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Centre for Barbados Studies in History and Genealogy
chronicle barbados

 

 

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Discovering Barbados
Richard Ligon, 1657
"The Iland is divided into three sorts of men, viz. Masters, Servants, and slaves."



 

Rich in history, Barbados boasts a proud and colorful heritage. In many ways, Barbados was England's earliest successful effort in creating an export colony.

Starting with tobacco and indigo, the island became a virtual empire of traders -- traders with an unquenchable thirst for more. Enter the era of the sugar plantations and the labor it required in the form of white slaves and indentured servants from Ireland, Scotland, and England. As the planters' thirst grew, so did the need for the even cheaper labor so readily available for purchase by way of slaves from Africa.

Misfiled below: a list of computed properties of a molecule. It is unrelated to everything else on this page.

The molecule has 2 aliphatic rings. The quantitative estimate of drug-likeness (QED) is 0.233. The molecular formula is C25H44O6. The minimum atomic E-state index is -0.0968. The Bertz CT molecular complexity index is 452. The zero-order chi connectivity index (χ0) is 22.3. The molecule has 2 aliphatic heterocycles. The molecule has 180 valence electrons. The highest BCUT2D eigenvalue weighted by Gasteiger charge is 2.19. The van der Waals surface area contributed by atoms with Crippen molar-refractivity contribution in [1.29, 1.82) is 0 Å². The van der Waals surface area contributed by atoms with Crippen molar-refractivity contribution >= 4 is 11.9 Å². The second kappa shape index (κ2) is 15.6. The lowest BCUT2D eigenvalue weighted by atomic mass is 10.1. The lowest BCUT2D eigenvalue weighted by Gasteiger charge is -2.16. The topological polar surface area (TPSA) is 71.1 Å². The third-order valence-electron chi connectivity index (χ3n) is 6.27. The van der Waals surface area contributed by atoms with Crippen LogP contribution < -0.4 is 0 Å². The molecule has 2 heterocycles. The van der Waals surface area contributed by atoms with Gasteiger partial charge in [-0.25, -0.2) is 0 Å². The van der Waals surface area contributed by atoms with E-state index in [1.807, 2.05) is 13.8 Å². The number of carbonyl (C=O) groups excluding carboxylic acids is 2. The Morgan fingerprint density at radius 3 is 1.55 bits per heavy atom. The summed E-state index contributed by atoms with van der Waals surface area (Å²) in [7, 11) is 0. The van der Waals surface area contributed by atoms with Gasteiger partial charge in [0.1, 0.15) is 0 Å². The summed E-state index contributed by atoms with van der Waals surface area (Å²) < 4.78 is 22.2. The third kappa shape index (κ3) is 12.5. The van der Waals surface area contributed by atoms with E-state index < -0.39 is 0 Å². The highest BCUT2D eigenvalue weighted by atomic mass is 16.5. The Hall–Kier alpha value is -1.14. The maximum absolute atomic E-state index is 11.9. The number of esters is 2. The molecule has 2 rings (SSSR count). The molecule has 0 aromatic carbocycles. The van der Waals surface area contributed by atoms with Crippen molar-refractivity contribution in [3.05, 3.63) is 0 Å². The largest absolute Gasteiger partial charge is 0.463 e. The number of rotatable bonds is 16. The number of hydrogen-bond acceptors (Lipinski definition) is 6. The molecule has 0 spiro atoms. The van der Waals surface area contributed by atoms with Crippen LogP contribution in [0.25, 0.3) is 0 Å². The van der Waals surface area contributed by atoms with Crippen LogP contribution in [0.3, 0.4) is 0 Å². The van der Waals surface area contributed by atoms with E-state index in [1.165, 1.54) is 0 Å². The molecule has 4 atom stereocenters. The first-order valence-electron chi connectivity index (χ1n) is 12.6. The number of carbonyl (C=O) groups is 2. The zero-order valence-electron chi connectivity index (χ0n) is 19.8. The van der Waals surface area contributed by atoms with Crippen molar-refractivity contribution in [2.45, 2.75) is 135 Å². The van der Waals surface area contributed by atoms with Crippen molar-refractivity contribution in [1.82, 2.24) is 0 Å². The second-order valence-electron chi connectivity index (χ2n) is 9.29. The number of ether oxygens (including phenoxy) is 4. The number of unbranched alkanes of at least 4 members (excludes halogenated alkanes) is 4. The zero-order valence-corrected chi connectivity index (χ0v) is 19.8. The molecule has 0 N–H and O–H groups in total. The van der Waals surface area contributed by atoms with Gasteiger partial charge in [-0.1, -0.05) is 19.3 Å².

Initially, Barbados had one of the largest white populations of all of the English colonies. From that standpoint, it served as a launching pad for migration to many of the other Caribbean islands, as well as the colonies of Carolina, Virginia, Pennsylvania, and Maryland. Some have estimated that near to 400,000 Africans suffered the middle passage only to further suffer a life of slavery on the Barbados.

Some might argue that Barbados' sugar industry was the beginning of what the Western world came to know as industrialism. Control of labor, machinery, shipping, and the military forces needed to protect all these efforts was an open invitation for pirates, brothels, and unending battles in every governmental layer -- all the fodder of legends that still abound.

Such was Barbados’ beginning. Today it is an island nation of unparalleled beauty, rugged coastal scenery, a hot-spot for important tourism, and a harmonious mix of all ethnic backgrounds and religious denominations. A place where the richness of the past is reflected in its every day.

"The present contains nothing more than the past, and what is found in the effect was already in the cause."
Henri Louis Bergson
Map of Bridgetown, Barbados